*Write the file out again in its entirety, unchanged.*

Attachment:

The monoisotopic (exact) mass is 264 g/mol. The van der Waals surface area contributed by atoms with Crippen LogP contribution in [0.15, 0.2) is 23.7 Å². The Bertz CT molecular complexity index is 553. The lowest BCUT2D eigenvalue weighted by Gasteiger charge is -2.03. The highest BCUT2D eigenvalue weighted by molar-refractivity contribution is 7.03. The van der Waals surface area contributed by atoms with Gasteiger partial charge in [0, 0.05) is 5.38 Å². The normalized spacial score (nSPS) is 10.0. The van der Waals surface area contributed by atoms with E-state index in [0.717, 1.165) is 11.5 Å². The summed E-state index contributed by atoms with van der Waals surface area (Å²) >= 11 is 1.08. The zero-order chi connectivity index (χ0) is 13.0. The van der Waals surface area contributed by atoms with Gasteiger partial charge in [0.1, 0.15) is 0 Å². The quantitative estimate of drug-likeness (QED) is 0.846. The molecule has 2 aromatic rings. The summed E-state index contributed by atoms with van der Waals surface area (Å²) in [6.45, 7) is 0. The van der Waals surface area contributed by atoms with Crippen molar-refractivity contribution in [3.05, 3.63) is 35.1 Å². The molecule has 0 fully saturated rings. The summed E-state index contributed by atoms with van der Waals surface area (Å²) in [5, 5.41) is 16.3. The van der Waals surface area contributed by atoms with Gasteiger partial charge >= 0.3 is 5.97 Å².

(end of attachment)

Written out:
The monoisotopic (exact) mass is 264 g/mol. The van der Waals surface area contributed by atoms with Crippen LogP contribution in [0.15, 0.2) is 23.7 Å². The Bertz CT molecular complexity index is 553. The lowest BCUT2D eigenvalue weighted by Gasteiger charge is -2.03. The highest BCUT2D eigenvalue weighted by molar-refractivity contribution is 7.03. The van der Waals surface area contributed by atoms with Gasteiger partial charge in [0, 0.05) is 5.38 Å². The normalized spacial score (nSPS) is 10.0. The van der Waals surface area contributed by atoms with E-state index in [0.717, 1.165) is 11.5 Å². The summed E-state index contributed by atoms with van der Waals surface area (Å²) >= 11 is 1.08. The zero-order chi connectivity index (χ0) is 13.0. The van der Waals surface area contributed by atoms with Gasteiger partial charge in [0.1, 0.15) is 0 Å². The quantitative estimate of drug-likeness (QED) is 0.846. The molecule has 2 aromatic rings. The summed E-state index contributed by atoms with van der Waals surface area (Å²) in [6.45, 7) is 0. The van der Waals surface area contributed by atoms with Crippen molar-refractivity contribution in [3.05, 3.63) is 35.1 Å². The molecule has 0 fully saturated rings. The summed E-state index contributed by atoms with van der Waals surface area (Å²) in [5, 5.41) is 16.3. The van der Waals surface area contributed by atoms with Gasteiger partial charge >= 0.3 is 5.97 Å².